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Billy Boy Sloop Accommodation

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Artist: Francois Carlebur, Jun.

'Accommodation', a Billy Boy Sloop portrayed in pen, ink and watercolour by Francois Carlebur, Jun. (1821-1893) off of Dordrecht in 1850.

Francois Carlebur was apprenticed at the age of 16 to the marine painter J.S. Schotel, both artists from Dordrecht. From soon after painting this portrait his style became freer and more impressionistic. He was interested in photography from the early days of the invention and is thought to have been taught by the great Daguerre himself, traveling to Paris in 1848. He became a professional photographer, although he eventually returned to painting.

A Billy-Boy was a small round-sterned trading craft peculiar to the Humber and the Wash; often clinker built and rigged as a cutter with square top-sails or as a ketch.

Dutch for the English market, circa 1850.

overall size 31.75 in x 25 in

within the verre églomisé border: 22 in x 16 in

The engraved brass plate to the fine mahogany frame stating that the Accommodation is from Hull, of 110 tons burden, owned and commanded by G. Beeforth Newton.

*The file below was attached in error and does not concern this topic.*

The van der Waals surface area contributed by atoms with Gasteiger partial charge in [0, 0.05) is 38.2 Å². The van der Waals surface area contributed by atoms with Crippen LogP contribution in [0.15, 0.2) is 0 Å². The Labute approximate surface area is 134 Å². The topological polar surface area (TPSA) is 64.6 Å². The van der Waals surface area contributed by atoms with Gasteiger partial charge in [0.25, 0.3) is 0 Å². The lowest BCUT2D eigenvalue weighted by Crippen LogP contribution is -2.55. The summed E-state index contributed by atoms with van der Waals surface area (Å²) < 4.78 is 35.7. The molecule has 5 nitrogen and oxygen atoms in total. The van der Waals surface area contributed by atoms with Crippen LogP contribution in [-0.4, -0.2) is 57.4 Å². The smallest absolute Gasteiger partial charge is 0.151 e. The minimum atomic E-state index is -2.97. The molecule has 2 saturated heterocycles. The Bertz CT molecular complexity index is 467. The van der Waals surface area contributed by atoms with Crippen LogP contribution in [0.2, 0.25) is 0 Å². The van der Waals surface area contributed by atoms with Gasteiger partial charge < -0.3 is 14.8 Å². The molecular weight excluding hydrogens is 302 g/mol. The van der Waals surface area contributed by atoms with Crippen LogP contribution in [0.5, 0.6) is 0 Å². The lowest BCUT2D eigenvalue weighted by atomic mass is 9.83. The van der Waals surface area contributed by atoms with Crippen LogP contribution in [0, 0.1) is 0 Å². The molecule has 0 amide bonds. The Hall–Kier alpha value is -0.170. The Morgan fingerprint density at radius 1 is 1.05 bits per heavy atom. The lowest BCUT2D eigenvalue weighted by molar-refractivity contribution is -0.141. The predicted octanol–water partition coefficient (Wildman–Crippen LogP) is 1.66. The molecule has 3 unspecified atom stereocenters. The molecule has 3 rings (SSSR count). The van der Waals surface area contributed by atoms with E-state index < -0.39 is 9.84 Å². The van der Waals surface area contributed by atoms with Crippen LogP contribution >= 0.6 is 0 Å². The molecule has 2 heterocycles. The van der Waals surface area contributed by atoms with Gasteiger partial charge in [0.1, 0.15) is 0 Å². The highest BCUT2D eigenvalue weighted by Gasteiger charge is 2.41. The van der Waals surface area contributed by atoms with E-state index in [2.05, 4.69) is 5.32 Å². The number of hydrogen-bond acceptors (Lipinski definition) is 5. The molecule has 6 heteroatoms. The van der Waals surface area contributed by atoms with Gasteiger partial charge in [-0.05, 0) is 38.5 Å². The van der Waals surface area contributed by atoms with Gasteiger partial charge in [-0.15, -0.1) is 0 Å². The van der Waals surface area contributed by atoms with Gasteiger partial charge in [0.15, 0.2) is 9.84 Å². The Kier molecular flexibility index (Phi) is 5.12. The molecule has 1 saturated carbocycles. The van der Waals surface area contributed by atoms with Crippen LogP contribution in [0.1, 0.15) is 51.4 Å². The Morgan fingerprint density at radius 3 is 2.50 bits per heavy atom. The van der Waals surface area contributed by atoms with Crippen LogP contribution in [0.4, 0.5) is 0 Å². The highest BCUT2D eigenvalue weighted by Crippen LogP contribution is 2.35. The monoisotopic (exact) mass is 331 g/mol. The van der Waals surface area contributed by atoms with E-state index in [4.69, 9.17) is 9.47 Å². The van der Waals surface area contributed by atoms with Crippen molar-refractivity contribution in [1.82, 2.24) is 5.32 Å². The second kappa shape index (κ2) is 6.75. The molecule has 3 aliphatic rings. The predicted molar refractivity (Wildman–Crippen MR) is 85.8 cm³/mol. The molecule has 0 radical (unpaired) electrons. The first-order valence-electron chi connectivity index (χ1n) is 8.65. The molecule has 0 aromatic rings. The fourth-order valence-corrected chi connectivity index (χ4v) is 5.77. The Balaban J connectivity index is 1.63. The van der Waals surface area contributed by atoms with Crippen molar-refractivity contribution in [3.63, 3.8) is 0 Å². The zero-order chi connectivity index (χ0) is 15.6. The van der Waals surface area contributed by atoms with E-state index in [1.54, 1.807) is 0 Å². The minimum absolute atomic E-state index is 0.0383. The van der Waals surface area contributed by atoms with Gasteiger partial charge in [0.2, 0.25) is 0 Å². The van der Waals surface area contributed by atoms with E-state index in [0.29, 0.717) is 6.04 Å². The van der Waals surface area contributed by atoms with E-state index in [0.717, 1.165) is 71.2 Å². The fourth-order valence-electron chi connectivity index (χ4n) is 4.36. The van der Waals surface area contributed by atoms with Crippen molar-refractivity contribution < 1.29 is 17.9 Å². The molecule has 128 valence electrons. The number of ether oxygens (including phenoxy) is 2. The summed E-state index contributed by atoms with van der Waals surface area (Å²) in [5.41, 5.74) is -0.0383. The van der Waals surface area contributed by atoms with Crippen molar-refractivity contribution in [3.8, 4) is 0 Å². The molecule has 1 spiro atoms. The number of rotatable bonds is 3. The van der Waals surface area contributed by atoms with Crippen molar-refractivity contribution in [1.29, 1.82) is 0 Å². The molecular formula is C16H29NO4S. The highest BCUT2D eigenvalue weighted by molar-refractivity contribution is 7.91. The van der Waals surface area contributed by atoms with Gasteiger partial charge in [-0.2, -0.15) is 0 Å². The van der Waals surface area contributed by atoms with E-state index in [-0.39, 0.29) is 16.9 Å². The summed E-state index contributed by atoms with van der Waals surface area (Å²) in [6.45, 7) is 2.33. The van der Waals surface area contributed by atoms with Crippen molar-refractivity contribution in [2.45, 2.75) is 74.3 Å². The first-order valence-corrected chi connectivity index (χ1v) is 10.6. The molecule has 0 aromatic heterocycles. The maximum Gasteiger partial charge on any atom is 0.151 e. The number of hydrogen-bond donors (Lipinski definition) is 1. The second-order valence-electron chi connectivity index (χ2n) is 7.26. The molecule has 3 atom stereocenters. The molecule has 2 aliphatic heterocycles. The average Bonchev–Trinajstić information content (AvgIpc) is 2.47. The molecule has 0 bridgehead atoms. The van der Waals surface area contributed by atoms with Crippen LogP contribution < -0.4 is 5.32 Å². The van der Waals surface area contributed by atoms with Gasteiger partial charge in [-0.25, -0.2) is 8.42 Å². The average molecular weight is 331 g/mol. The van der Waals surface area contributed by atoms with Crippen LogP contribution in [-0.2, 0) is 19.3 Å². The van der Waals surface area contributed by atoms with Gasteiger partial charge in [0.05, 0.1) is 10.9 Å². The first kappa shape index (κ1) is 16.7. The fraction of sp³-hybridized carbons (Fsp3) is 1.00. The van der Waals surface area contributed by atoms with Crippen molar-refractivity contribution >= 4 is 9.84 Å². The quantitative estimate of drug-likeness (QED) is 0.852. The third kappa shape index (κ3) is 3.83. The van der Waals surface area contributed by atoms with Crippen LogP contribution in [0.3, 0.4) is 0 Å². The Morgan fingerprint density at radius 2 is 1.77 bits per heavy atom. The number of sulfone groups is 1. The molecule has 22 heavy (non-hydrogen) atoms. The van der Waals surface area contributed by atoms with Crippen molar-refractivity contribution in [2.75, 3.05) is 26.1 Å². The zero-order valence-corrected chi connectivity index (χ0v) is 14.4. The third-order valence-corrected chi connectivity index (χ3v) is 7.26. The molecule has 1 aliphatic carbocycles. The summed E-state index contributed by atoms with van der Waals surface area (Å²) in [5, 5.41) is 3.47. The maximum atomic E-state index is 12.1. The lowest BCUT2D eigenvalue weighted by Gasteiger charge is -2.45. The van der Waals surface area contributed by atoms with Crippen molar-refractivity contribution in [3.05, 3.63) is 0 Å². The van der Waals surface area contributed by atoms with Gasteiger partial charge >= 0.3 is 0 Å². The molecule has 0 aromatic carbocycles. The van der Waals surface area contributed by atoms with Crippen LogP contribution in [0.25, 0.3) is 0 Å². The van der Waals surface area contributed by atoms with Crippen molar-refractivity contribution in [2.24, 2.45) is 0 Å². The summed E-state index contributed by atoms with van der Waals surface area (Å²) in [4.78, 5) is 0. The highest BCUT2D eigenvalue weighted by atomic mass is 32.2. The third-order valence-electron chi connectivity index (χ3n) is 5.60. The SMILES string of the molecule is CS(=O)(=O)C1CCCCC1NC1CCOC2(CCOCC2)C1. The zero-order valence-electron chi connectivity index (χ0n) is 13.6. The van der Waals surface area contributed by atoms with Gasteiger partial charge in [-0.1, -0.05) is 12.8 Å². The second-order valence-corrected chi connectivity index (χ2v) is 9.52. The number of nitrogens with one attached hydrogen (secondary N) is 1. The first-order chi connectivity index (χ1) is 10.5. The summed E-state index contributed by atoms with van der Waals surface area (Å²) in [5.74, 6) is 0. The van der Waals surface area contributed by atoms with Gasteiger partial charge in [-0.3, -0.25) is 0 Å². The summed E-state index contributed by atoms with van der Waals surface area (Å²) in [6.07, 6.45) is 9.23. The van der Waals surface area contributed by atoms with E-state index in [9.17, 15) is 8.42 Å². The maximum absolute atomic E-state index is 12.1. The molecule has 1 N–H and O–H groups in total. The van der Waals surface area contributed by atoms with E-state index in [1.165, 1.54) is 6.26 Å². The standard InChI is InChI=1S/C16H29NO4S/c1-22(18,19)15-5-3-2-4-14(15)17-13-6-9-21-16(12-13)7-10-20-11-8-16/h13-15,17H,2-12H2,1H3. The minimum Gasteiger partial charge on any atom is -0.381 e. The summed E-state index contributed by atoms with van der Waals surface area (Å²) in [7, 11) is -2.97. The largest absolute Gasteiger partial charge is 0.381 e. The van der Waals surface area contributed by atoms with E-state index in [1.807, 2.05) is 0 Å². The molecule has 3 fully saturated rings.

George Beeforth Newton held his Masters Certificate and is recorded as owning and sailing his own craft, trading to the North Sea and Baltic ports. His father was involved in the whale fisheries industry. George married Helen Rowe and together they had 7 children, four daughters and three sons. The youngest son was Alfred who became Sir Alfred James Newton, 1st Baronet. He was involved in the stock market flotation of several large and privately owned stores including Harrods and D.H. Evans. He became Lord Mayor of London in 1900 and was instrumental in establishing the City of London Imperial Volunteers who fought in the Second Boer War. Mystery surrounds his death in 1921 from strychnine poisoning.  






Item Code: 2574

£ 2800

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